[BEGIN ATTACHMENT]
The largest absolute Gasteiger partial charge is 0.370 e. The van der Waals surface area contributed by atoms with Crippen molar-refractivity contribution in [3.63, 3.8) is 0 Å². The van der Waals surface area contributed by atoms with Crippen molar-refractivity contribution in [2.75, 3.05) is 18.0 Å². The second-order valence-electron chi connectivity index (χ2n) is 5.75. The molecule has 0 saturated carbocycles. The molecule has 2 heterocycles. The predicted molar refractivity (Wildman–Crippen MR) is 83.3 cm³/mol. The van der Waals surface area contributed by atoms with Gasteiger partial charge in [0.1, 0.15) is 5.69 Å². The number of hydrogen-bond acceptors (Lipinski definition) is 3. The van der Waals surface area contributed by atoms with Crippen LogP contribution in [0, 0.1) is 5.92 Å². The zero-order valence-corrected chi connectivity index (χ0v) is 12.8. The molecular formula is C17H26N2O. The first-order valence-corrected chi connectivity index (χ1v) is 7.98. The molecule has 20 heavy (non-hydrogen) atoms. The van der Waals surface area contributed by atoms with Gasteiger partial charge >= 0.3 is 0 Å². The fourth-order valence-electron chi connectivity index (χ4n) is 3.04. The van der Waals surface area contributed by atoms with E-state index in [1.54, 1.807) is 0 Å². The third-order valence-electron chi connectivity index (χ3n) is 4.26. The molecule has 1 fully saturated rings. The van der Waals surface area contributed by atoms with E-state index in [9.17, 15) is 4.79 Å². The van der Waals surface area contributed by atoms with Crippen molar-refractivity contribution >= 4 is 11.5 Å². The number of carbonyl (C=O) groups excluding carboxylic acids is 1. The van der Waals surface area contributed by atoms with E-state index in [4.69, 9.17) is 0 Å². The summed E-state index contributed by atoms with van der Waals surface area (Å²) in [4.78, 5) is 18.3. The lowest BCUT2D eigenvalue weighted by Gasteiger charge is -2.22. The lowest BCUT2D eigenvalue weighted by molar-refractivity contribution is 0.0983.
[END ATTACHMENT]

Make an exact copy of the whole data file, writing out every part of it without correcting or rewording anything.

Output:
The largest absolute Gasteiger partial charge is 0.370 e. The van der Waals surface area contributed by atoms with Crippen molar-refractivity contribution in [3.63, 3.8) is 0 Å². The van der Waals surface area contributed by atoms with Crippen molar-refractivity contribution in [2.75, 3.05) is 18.0 Å². The second-order valence-electron chi connectivity index (χ2n) is 5.75. The molecule has 0 saturated carbocycles. The molecule has 2 heterocycles. The predicted molar refractivity (Wildman–Crippen MR) is 83.3 cm³/mol. The van der Waals surface area contributed by atoms with Gasteiger partial charge in [0.1, 0.15) is 5.69 Å². The number of hydrogen-bond acceptors (Lipinski definition) is 3. The van der Waals surface area contributed by atoms with Crippen LogP contribution in [0, 0.1) is 5.92 Å². The zero-order valence-corrected chi connectivity index (χ0v) is 12.8. The molecular formula is C17H26N2O. The first-order valence-corrected chi connectivity index (χ1v) is 7.98. The molecule has 20 heavy (non-hydrogen) atoms. The van der Waals surface area contributed by atoms with Gasteiger partial charge >= 0.3 is 0 Å². The fourth-order valence-electron chi connectivity index (χ4n) is 3.04. The van der Waals surface area contributed by atoms with E-state index in [1.54, 1.807) is 0 Å². The third-order valence-electron chi connectivity index (χ3n) is 4.26. The molecule has 1 fully saturated rings. The van der Waals surface area contributed by atoms with E-state index in [9.17, 15) is 4.79 Å². The van der Waals surface area contributed by atoms with Crippen molar-refractivity contribution >= 4 is 11.5 Å². The number of carbonyl (C=O) groups excluding carboxylic acids is 1. The van der Waals surface area contributed by atoms with E-state index in [4.69, 9.17) is 0 Å². The summed E-state index contributed by atoms with van der Waals surface area (Å²) in [4.78, 5) is 18.3. The lowest BCUT2D eigenvalue weighted by Gasteiger charge is -2.22. The lowest BCUT2D eigenvalue weighted by molar-refractivity contribution is 0.0983.